The master of simmering melodrama and "women's pictures," Douglas Sirk brought out the colorful beauty and underlying strife of small-town and big-city America in the 1950s. In films like Magnificent Obsession (1954), All That Heaven Allows (1955), Written on the Wind (1956), and Imitation of Life (1959)—a different one of which will show at SIFF every Tuesday in April—Sirk elicited moving, atypical performances from the biggest Hollywood stars and subtly condemned racial and classist hypocrisy.
SIFF Film Center


The Void
A police officer rushes a bloodied young man straggling down the road to a hospital at night. Cloaked figures follow and begin a deadly siege as the hospital's occupants lose their minds. This homage to Lovecraft was produced by the team behind the Puritan horror hit The Witch.
Grand Illusion

Your Name
Although they don't know each other, teenagers Mitsuha and Taki suddenly and periodically switch bodies and lives. At first startled, they soon begin to see this strange happenstance as a chance to find a soul mate. As of this writing, Makoto Shinkai's film is the highest-earning anime film ever made, and its hopeful sci-fi message may evoke Arrival.
SIFF Cinema Uptown

APRIL 10–24

Silent Movie Mondays: Comedy Classics
The "Comedy Classics" series will begin with Buster Keaton's Steamboat Bill, Jr. on April 10. On April 17, they'll screen Girl Shy, and they'll finish with a selection of classic shorts (featuring stars including Laurel and Hardy, Chaplin and Marie Dressler, Lloyd, and Keaton) on April 24. Clark Wilson, Christian Elliot and Tedde Gibson will play the Mighty Wurlitzer Theatre Pipe Organ and Paul Hanson will take care of Foley sound (the re-creations of the films' ambient noise).
Paramount Theatre


Alive and Kicking
Get a peek into the emotional lives of swing dancers through this new documentary by Susan Glatzer.
Northwest Film Forum

ByDesign Film Festival
This year's edition of the ByDesign Film Festival (celebrating "intersections of design and the moving image") will feature Briar Levitt's new documentary Graphic Means, which explores the history of graphic design production from the 1950s through the 1990s.
Northwest Film Forum


A year after the terrorist attack on the Boston Marathon, the organizers and athletes prepare for a new run. Discover the history of what began as a "working man's challenge" and has become an expression of defiance and fearlessness.
Pacific Place

Wild and Scenic Film Festival
See environmental and adventure films with the theme of "At The Edge" at this festival that will benefit the Washington Water Trust.
SIFF Cinema Uptown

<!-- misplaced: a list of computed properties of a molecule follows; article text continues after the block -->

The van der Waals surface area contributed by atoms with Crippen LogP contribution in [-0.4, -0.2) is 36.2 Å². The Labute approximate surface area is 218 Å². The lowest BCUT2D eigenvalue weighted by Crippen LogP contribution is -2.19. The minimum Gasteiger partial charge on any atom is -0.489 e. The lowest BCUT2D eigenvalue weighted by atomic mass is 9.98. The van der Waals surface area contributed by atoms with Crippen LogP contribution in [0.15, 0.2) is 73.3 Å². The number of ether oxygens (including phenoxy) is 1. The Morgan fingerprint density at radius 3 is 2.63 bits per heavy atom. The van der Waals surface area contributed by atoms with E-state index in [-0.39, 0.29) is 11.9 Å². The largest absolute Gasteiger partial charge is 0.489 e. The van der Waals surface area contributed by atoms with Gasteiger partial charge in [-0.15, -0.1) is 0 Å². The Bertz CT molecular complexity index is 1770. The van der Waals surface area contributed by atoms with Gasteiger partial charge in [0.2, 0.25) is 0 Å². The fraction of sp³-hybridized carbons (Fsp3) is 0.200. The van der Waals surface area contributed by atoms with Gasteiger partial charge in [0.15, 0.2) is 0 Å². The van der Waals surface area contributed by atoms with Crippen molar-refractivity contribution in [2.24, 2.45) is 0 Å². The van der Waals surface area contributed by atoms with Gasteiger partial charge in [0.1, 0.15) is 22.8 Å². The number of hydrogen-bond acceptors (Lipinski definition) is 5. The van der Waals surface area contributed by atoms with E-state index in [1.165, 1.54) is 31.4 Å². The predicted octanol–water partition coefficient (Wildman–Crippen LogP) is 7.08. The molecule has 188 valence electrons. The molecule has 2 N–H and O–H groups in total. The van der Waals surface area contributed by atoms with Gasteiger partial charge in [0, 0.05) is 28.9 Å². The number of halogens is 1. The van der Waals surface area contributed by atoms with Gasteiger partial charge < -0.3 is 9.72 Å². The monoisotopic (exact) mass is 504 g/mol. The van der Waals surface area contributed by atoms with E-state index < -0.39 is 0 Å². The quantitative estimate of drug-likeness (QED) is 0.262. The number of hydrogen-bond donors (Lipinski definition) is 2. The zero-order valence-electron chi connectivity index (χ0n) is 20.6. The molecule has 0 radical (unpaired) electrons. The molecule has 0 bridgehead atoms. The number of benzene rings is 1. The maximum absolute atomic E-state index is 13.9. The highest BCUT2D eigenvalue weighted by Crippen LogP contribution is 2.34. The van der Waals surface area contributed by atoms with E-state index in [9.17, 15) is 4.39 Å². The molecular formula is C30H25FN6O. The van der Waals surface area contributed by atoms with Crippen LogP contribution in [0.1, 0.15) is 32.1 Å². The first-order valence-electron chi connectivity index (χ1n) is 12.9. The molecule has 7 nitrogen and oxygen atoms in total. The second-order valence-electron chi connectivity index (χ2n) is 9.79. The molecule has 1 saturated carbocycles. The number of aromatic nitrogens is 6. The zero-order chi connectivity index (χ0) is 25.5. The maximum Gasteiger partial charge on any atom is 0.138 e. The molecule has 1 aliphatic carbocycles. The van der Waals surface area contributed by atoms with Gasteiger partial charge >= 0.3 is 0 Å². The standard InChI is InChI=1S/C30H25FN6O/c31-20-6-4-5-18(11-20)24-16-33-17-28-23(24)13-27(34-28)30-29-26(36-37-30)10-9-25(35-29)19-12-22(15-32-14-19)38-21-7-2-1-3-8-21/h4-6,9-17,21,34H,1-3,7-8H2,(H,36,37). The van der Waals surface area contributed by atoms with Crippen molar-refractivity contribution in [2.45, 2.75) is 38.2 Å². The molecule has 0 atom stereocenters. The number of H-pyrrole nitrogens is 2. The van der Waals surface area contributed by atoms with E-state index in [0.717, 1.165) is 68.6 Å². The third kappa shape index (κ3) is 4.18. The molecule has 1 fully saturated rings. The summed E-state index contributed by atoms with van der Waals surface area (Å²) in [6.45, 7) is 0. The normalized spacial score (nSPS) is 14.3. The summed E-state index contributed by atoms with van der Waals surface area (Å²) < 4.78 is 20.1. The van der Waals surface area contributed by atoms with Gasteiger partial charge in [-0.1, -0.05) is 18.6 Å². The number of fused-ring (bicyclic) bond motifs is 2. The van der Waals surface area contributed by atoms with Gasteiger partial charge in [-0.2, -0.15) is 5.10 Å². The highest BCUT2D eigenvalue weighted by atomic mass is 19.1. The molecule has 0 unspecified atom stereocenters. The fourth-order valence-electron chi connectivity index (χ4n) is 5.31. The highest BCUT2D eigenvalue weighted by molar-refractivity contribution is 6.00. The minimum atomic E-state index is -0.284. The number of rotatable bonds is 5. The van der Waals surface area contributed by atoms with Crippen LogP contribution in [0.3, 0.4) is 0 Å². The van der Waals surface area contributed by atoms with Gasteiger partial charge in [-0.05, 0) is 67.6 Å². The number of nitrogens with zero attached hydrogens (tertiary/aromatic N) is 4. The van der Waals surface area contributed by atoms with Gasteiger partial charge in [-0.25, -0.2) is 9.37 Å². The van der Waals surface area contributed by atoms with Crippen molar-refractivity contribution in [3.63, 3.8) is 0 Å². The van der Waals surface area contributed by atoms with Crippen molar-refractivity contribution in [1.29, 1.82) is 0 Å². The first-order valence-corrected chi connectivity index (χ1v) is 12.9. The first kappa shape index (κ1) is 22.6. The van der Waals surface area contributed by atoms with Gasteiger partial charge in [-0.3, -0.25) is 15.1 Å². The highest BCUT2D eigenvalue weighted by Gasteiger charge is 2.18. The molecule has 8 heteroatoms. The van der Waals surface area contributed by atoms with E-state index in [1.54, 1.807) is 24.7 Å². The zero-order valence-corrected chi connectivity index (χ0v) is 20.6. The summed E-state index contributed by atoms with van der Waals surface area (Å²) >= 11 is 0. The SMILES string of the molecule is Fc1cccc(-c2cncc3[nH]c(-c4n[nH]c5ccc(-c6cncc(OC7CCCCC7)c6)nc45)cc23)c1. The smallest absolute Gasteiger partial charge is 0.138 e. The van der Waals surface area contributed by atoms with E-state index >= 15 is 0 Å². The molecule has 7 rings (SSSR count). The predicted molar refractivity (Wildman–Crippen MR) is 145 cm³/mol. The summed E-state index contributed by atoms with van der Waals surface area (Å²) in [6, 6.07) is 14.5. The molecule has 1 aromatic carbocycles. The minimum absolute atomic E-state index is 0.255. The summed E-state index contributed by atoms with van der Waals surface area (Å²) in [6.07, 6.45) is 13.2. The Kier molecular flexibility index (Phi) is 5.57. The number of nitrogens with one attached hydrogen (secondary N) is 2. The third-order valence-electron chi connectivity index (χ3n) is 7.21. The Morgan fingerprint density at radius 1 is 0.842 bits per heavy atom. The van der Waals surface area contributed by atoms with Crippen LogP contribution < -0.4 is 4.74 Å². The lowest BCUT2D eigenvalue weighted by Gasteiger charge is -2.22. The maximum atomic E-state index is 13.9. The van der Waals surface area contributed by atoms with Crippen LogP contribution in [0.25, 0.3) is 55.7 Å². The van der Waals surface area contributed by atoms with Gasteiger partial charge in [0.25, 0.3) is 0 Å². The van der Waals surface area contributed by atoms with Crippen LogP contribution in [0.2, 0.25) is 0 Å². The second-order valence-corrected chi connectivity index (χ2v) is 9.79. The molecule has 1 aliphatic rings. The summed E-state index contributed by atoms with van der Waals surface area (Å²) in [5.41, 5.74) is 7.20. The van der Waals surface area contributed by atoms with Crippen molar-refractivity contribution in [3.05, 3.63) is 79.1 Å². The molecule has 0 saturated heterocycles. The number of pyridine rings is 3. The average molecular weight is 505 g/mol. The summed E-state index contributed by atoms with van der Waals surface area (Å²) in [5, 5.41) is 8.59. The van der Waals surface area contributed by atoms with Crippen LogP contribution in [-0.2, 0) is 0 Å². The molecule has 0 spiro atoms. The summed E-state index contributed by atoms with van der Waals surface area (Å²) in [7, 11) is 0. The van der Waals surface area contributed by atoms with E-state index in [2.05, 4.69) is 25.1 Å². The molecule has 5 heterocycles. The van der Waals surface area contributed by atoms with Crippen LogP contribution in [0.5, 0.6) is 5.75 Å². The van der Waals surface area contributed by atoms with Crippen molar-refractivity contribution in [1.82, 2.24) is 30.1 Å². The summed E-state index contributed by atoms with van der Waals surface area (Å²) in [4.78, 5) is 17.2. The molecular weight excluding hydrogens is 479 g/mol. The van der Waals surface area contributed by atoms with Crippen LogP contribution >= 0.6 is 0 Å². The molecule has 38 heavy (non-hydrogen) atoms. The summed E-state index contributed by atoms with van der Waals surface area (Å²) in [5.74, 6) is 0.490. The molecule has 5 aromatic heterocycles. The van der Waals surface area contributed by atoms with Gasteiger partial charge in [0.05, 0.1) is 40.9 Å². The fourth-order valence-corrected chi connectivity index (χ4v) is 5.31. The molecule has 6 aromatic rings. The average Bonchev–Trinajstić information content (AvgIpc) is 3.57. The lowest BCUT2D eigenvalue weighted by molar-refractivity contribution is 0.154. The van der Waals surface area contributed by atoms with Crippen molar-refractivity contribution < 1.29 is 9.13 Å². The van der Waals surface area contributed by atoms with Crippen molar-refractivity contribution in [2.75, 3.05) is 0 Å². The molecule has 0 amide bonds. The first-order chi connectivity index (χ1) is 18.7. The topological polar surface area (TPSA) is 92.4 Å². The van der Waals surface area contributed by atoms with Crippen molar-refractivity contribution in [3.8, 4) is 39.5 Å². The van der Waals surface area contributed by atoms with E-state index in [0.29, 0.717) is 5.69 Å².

APRIL 24–30

TED2017 Cinema Experience
Don't wait to watch them on YouTube—watch the talks from the TED2017 conference, taking place this year in Vancouver, live.
Pacific Place

APRIL 27–30

National Film Festival for Talented Youth
NFFTY (open to directors under 24 years old) promises an opening night celebration, a gala, guest speakers, parties, and several hundred films.
SIFF Cinema Uptown and Cinerama

MAY 4–14

Translations Film Festival
Three Dollar Bill Cinema presents this 12th annual festival highlighting local films and artists exploring transgender experiences.
Northwest Film Forum


Guardians of the Galaxy Vol. 2
Paul Constant wrote that 2014's Guardians of the Galaxy centers on Chris Pratt's charming depiction of "a self-described outlaw from Earth who's spent his entire adult life stealing and fucking and getting into fights." Catch the sequel, also directed by James Gunn, and starring most of the same cast.
Various locations

MAY 18–JUNE 11

Seattle International Film Festival
The Seattle International Film Festival is the largest film festival in the US, with more than 450 films (spread over 25 days) watched by around 150,000 people. It's impressively grand, and is one of the most exciting and widely-attended arts events Seattle has to offer.
Various locations

MAY 19

Not to be confused with the upcoming drama about the KKK, this is about the life of experimental and provocative artist Chris Burden, who is known for imprisoning himself in a locker for five days and having his assistant shoot him in the arm in the name of performance art.
Northwest Film Forum


Wonder Woman 3D & IMAX
So far, the only movie entirely about Wonder Woman is a 2009 direct-to-DVD animated film. Now, finally, we're about to get a live-action Hollywood blockbuster—with, thankfully, a woman at the helm (director Patty Jenkins). It will star former Israel Defense Forces trainer Gal Gadot, who played Wonder Woman in 2016's Batman v Superman: Dawn of Justice.
Various locations